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Southampton: Solent 250 highlights strength of region’s independent companies

By Dan Teuton
11 December 2019

Guests at the Solent 250 Christmas networking event enjoyed an insightful analysis of the state of the UK economy from guest speaker Simon Hart, Brexit lead partner and head of knowledge management at accountants RSM.

James Tetley, tax partner at RSM, welcomed around 50 Solent 250 company executives and sponsors to the event at Southampton’s Harbour Hotel, where he revealed the firm’s latest number crunching on businesses in the listing.


James Tetley

“Combined turnover of the Solent 250 businesses grew by 12.3%, from £15.4 billion to £17.3b. Indeed, we are approaching a potential milestone with the acquisition by Hendy Holdings of Westover Group, which is likely to give us a new number one in the Solent 250 in the near future with turnover of over £1b alone,” he said.

Even the smallest business in the Solent 250 saw its turnover rise from £13.5 million to £17m. RSM reported that businesses in the Solent 250 employed an additional 4,800 people in 2019, increasing total employment to over 108,000. The sectors most represented in the Solent 250 are retail, followed by manufacturing and construction.

Tetley added: “We saw an unprecedented number of transactions in the year – more than 10 businesses sold out of the Solent 250. This demonstrates the calibre of Solent 250 businesses, a fact not lost on investors.”

Hart was back by popular demand after presenting his perceptive and witty views on the unfolding Brexit drama at the Solent 250 awards in March 2019. This time, just a few days ahead of the general election, he recalled the result of the last time polling day was in December.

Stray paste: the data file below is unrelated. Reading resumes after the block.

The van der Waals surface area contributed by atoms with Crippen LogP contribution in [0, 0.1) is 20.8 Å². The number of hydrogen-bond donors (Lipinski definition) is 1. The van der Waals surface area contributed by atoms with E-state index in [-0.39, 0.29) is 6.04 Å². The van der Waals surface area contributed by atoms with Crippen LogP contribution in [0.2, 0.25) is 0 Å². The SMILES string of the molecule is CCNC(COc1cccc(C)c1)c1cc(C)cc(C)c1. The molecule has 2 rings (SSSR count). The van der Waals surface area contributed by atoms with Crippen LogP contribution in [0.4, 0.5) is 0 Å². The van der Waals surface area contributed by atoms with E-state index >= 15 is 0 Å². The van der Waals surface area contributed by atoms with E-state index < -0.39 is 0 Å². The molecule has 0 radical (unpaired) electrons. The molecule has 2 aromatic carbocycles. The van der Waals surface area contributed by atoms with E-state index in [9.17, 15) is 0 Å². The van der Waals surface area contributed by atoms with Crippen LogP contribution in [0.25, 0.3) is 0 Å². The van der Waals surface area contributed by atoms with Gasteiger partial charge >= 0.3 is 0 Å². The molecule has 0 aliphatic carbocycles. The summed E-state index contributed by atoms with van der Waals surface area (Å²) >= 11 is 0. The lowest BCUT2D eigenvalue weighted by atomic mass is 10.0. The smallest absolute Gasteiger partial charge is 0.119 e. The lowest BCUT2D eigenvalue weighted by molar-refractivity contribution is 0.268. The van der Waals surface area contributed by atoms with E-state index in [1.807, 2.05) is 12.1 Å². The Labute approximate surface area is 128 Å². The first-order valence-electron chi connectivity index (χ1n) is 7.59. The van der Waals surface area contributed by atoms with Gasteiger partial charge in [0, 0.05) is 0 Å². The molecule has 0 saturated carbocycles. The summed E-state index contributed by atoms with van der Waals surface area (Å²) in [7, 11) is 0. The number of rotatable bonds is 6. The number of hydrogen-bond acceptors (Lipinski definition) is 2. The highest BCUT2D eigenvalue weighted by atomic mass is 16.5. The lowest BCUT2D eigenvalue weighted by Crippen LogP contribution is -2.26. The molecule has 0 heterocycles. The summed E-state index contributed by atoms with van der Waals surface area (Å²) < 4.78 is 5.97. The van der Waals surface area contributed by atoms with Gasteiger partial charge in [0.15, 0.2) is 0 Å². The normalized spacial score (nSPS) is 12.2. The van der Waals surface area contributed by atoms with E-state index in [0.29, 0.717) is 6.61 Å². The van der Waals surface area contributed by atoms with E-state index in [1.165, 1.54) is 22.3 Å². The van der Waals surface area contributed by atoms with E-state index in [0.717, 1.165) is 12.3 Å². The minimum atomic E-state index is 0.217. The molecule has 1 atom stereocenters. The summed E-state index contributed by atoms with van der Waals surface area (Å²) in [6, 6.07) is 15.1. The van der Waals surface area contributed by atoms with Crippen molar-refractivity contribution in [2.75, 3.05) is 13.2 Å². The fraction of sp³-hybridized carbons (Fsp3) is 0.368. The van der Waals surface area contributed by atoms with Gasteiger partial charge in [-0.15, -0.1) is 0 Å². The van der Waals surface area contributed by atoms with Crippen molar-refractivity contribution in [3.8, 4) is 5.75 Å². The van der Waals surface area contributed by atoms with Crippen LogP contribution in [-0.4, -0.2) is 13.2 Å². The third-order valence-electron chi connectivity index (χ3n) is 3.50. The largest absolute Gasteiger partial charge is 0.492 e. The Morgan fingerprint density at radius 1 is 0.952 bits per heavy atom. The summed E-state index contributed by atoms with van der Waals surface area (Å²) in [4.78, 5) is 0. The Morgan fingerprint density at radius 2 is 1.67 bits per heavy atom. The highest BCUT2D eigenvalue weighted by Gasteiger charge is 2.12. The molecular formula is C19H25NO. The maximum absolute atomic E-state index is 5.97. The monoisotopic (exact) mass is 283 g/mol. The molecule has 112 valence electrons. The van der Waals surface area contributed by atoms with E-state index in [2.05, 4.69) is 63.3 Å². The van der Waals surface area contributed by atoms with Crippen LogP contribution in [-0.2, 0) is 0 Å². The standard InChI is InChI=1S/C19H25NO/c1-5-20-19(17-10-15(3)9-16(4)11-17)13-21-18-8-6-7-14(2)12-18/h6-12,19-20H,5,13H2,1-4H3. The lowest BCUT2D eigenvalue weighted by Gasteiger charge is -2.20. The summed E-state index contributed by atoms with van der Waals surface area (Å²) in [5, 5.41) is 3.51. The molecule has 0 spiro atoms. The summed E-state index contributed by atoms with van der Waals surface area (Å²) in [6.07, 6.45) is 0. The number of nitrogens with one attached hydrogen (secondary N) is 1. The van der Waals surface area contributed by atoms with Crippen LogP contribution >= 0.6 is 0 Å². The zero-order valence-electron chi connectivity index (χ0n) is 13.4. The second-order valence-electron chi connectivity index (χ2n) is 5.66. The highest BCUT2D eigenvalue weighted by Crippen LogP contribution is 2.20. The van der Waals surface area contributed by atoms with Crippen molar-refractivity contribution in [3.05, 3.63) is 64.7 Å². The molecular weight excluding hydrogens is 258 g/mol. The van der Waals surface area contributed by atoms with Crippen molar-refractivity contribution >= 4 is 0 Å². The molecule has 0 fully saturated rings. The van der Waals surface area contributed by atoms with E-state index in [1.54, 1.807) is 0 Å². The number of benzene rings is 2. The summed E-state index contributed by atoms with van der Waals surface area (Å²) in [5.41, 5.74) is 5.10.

Simon Hart

“In 1923, Conservative prime minister Stanley Baldwin won most seats, but couldn’t form a government. Instead, Labour’s Ramsay MacDonald formed a coalition with the Liberals. In 1924, Baldwin became the UK’s first Labour prime minister. I wonder if that’s a foretaste of what’s to come?” Hart wondered.

He noted that whatever the latest general election outcome, the UK wasn’t in as a bad a position as some might think. “Sterling is high against the euro and holding up against the dollar. UK GDP is holding up in the mid-range of G7 nations, interest rates are stable and we have full employment. So, in spite of Brexit uncertainty, we’re not doing too badly.”

He asked Solent 250 businesses whether they were thinking beyond the short term, and if a lack of both government investment and their own investment in infrastructure and capital assets was affecting both the UK’s competitiveness and that of this region.

“One thing private companies are very good at is being adaptable. That’s a strength which Solent 250 companies can bring to bear in 2020,” he observed. “I think there’s a general feeling by businesses of ‘just give us some certainty and we will work our way through it'.”

Hart outlined five key global game changers that businesses need to consider in 2020:

  • Ongoing trade wars
  • Increasing globalisation
  • Rising populism
  • Increasing cyber threats
  • The climate emergency.

“The climate emergency is taking centre stage,” he thought. “While the UK is doing a lot to reduce its carbon emissions, the hard bit is still to come. Businesses have to ask themselves what impact reducing our carbon footprint will have on working capital and cashflow. Some may be forced to make changes, for example, by investing in new technologies or by new taxation burdens or tax incentives.”

The Solent 250 is an annual listing, compiled by The Business Magazine, of independent, private companies headquartered in the Solent region. It is sponsored by HSBC UK, Irwin Mitchell, RSM and CMA Recruitment Group.